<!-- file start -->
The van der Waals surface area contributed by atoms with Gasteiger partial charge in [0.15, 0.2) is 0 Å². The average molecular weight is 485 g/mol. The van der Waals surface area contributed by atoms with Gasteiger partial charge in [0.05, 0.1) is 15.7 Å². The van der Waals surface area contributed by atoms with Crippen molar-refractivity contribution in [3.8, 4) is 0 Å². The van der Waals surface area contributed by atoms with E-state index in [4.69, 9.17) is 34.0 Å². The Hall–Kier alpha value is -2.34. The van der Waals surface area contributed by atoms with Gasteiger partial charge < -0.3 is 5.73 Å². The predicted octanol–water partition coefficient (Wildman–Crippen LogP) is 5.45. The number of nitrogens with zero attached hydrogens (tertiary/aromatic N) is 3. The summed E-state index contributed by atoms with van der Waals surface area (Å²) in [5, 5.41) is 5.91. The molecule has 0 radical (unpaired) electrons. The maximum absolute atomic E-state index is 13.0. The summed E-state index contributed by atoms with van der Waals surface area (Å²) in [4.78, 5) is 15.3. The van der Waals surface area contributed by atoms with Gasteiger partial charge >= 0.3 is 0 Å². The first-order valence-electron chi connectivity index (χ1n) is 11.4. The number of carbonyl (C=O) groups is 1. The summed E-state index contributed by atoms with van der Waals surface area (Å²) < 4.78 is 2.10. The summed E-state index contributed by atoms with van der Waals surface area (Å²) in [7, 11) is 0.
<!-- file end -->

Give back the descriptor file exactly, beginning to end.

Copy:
The van der Waals surface area contributed by atoms with Gasteiger partial charge in [0.15, 0.2) is 0 Å². The average molecular weight is 485 g/mol. The van der Waals surface area contributed by atoms with Gasteiger partial charge in [0.05, 0.1) is 15.7 Å². The van der Waals surface area contributed by atoms with Crippen molar-refractivity contribution in [3.8, 4) is 0 Å². The van der Waals surface area contributed by atoms with E-state index in [4.69, 9.17) is 34.0 Å². The Hall–Kier alpha value is -2.34. The van der Waals surface area contributed by atoms with Gasteiger partial charge < -0.3 is 5.73 Å². The predicted octanol–water partition coefficient (Wildman–Crippen LogP) is 5.45. The number of nitrogens with zero attached hydrogens (tertiary/aromatic N) is 3. The summed E-state index contributed by atoms with van der Waals surface area (Å²) in [5, 5.41) is 5.91. The molecule has 0 radical (unpaired) electrons. The maximum absolute atomic E-state index is 13.0. The summed E-state index contributed by atoms with van der Waals surface area (Å²) in [4.78, 5) is 15.3. The van der Waals surface area contributed by atoms with Gasteiger partial charge >= 0.3 is 0 Å². The first-order valence-electron chi connectivity index (χ1n) is 11.4. The number of carbonyl (C=O) groups is 1. The summed E-state index contributed by atoms with van der Waals surface area (Å²) < 4.78 is 2.10. The summed E-state index contributed by atoms with van der Waals surface area (Å²) in [7, 11) is 0.